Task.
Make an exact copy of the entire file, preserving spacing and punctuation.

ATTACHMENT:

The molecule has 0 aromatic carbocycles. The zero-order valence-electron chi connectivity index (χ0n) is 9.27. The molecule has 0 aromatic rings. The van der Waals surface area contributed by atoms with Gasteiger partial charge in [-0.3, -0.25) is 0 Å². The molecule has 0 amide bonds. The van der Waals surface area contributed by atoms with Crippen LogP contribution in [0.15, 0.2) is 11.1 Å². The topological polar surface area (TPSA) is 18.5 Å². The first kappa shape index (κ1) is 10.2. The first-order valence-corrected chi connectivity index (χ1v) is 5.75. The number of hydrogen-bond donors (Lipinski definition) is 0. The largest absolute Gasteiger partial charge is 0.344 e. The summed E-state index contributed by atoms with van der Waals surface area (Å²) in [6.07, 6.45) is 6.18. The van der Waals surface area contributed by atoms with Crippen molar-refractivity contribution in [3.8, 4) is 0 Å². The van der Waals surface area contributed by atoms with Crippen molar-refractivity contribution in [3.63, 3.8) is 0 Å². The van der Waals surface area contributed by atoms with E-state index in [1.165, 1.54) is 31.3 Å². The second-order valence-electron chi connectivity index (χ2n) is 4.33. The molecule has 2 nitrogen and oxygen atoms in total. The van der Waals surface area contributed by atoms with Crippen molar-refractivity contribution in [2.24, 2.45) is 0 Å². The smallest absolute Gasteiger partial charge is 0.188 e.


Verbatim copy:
The molecule has 0 aromatic carbocycles. The zero-order valence-electron chi connectivity index (χ0n) is 9.27. The molecule has 0 aromatic rings. The van der Waals surface area contributed by atoms with Gasteiger partial charge in [-0.3, -0.25) is 0 Å². The molecule has 0 amide bonds. The van der Waals surface area contributed by atoms with Crippen LogP contribution in [0.15, 0.2) is 11.1 Å². The topological polar surface area (TPSA) is 18.5 Å². The first kappa shape index (κ1) is 10.2. The first-order valence-corrected chi connectivity index (χ1v) is 5.75. The number of hydrogen-bond donors (Lipinski definition) is 0. The largest absolute Gasteiger partial charge is 0.344 e. The summed E-state index contributed by atoms with van der Waals surface area (Å²) in [6.07, 6.45) is 6.18. The van der Waals surface area contributed by atoms with Crippen molar-refractivity contribution in [3.8, 4) is 0 Å². The van der Waals surface area contributed by atoms with Crippen molar-refractivity contribution in [3.63, 3.8) is 0 Å². The van der Waals surface area contributed by atoms with E-state index in [1.165, 1.54) is 31.3 Å². The second-order valence-electron chi connectivity index (χ2n) is 4.33. The molecule has 2 nitrogen and oxygen atoms in total. The van der Waals surface area contributed by atoms with Crippen molar-refractivity contribution in [2.24, 2.45) is 0 Å². The smallest absolute Gasteiger partial charge is 0.188 e.